Legislative Assembly for the ACT: 2008 Week 07 Hansard (Thursday, 3 July 2008) . . Page.. 2667 ..
will be able to remand the convicted person in custody where bail has not been granted.
For the Regulatory Services Legislation Amendment Act 2008, the bill amends the act to delay the commencement of the amendments to the Door-to-Door Trading Act 1991 until consultation can occur with consumer and business groups to address concerns about the application of the amendments to telemarketers. I commend the bill to the Assembly.
Debate (on motion by Mr Stefaniak) adjourned to the next sitting.
Sexual and Violent Offences Legislation Amendment Bill 2008
Mr Corbell, pursuant to notice, presented the bill, its explanatory statement and a Human Rights Act compatibility statement.
Title read by Clerk.
MR CORBELL (Molonglo—Attorney-General, Minister for Police and Emergency Services) (10:53): I move:
That this bill be agreed to in principle.
Today I introduce the Sexual and Violent Offences Legislation Amendment Bill 2008, which will amend the Evidence (Miscellaneous Provisions) Act 1991 and the Magistrates Court Act 1930 to make it less stressful and traumatic for victims of sexual offences at committal proceedings and at trial. It will also provide special measures for victims of violent offences and other vulnerable witnesses when they give their evidence in court. These amendments are designed to minimise the potential re-victimisation that these witnesses can experience when interacting with the criminal justice system.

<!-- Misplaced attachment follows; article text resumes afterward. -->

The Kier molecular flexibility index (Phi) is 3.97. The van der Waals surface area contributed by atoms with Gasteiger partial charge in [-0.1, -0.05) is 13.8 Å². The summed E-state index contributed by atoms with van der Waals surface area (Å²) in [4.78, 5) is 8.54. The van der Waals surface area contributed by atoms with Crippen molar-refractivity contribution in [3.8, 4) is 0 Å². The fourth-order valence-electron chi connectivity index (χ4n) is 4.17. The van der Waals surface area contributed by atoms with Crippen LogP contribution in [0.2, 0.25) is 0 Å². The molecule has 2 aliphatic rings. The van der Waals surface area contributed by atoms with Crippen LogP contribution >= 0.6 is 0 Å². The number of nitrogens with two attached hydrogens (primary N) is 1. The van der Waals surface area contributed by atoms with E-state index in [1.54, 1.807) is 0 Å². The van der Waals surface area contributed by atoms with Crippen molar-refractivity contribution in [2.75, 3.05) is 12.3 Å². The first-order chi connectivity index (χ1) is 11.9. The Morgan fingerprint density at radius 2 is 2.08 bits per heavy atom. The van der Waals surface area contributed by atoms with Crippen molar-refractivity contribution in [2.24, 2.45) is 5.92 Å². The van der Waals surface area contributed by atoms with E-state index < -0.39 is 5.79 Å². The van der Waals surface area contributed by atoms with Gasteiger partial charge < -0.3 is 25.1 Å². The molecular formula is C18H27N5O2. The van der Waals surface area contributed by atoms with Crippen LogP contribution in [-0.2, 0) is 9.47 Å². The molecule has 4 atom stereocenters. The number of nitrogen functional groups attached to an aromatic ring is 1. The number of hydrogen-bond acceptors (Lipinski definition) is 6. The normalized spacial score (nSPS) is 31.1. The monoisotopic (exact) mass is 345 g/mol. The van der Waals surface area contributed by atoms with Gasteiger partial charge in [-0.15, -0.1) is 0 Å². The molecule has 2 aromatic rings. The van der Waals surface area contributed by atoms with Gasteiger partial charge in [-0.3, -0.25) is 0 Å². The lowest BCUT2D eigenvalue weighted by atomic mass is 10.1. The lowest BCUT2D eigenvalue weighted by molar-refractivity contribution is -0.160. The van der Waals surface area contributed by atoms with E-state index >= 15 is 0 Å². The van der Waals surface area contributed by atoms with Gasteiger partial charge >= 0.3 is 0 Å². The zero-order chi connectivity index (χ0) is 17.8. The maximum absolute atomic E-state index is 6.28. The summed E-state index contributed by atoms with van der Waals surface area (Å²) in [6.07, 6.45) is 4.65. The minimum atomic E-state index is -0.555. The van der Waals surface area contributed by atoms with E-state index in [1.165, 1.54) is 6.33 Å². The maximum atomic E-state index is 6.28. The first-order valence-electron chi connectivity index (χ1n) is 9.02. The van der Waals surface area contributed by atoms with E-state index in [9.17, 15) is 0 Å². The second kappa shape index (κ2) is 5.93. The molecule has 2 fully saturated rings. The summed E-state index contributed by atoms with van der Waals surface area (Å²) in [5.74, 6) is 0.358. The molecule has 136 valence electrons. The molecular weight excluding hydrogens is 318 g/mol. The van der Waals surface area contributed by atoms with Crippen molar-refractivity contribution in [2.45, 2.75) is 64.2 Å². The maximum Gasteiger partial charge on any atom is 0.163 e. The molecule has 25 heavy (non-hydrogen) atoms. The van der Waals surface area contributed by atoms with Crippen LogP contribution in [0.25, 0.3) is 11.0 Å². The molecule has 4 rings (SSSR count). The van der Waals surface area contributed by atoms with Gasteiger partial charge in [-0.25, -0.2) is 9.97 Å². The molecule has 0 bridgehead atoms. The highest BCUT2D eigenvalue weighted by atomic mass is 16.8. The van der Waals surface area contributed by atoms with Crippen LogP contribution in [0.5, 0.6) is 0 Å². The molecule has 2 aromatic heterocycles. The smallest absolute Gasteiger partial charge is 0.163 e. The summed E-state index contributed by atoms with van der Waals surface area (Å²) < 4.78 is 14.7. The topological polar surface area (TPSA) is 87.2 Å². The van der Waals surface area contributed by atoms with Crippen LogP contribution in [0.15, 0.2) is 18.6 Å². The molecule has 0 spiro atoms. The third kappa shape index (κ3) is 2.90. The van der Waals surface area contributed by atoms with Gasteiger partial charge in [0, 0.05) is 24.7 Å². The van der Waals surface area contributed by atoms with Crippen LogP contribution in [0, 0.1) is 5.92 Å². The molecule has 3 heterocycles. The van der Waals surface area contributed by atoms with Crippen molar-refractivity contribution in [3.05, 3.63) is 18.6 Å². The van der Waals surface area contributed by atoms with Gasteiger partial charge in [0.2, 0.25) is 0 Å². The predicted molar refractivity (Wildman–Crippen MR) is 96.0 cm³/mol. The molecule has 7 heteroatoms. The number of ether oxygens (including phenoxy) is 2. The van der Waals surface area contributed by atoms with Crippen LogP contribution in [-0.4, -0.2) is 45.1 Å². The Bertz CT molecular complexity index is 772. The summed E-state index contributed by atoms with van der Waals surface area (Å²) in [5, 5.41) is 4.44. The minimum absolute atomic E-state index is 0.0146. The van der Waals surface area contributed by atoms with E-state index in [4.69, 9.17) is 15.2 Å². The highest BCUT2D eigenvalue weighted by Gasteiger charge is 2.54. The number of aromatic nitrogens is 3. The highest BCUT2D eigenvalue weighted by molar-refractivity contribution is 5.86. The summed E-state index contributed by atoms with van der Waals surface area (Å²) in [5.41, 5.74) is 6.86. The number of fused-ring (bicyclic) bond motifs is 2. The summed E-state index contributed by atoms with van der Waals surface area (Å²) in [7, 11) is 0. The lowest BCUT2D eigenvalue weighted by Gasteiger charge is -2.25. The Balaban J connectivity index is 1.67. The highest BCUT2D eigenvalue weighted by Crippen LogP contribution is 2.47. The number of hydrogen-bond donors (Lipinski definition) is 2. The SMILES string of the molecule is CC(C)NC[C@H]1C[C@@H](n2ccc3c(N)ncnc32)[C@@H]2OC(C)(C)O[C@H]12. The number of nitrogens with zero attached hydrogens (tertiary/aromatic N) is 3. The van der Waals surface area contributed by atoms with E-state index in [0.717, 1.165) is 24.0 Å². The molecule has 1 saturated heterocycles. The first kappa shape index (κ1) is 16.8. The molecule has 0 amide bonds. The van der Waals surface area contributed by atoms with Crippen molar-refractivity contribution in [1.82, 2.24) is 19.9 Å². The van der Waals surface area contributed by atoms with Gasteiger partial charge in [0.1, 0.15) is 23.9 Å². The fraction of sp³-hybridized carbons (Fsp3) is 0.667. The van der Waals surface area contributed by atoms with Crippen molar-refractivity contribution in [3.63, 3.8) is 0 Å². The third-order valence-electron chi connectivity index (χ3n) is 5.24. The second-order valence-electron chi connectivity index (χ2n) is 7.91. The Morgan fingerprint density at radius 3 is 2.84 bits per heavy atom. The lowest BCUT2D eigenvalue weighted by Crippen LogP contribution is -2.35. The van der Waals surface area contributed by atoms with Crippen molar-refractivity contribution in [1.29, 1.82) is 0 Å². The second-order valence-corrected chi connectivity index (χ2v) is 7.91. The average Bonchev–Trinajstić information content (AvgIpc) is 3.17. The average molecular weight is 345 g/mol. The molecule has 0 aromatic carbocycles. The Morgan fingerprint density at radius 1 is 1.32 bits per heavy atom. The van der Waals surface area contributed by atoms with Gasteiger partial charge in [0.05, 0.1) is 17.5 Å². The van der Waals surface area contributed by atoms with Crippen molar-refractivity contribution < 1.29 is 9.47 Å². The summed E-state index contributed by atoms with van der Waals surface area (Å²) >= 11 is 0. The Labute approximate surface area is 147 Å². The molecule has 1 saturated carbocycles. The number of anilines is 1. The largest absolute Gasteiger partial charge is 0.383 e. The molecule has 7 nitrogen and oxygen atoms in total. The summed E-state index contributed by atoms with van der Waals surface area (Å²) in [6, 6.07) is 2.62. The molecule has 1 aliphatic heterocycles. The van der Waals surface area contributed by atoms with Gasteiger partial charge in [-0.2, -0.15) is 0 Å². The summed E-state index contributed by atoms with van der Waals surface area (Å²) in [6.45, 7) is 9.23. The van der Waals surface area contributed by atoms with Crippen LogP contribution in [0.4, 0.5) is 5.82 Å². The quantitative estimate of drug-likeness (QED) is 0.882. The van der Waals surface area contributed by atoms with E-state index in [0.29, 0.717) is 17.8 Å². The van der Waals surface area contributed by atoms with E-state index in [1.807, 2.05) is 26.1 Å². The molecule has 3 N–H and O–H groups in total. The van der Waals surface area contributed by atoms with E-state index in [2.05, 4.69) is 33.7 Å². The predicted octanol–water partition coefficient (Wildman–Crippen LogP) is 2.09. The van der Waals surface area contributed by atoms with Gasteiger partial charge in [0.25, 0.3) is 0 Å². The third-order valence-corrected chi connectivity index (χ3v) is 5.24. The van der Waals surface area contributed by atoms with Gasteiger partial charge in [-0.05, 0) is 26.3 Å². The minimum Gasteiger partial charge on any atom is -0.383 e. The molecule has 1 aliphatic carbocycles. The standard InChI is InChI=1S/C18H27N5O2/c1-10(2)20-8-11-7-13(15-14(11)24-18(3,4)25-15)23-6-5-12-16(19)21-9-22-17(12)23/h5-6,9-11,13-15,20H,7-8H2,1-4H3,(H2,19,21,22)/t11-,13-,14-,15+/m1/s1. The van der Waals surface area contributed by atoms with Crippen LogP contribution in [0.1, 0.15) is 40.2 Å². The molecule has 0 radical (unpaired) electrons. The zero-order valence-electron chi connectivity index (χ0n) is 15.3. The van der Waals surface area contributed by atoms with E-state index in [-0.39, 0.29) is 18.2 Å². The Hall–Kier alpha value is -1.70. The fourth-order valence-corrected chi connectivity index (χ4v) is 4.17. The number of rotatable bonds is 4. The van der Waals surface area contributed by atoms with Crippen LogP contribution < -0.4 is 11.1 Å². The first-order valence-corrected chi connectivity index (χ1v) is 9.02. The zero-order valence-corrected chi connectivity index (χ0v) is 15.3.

It is widely recognised that sexual assault has a devastating impact on its victims. Notwithstanding any physical injury that may occur as a result of the assault, the emotional impact, in terms of trauma and stress, can be significant and long lasting. The effects of sexual assault are also felt by the victims’ families, the health system and the criminal justice system.
While the right to a fair trial is a central pillar of the criminal justice system, for too long now maintaining the balance of fairness in the prosecution of sexual assault has been heavily weighted against the complainant. The criminal justice system has failed to treat complainants with the respect they deserve, leaving many complainants feeling betrayed after participating in the prosecution process, the very process through which they seek justice.
National and international statistics have revealed that sexual assault is also notoriously under-reported. Even where it is reported, only a small proportion of cases ever proceed to trial. Although there is a range of factors why this occurs, the most obvious factor is the victim’s expectations of how he or she will be treated by the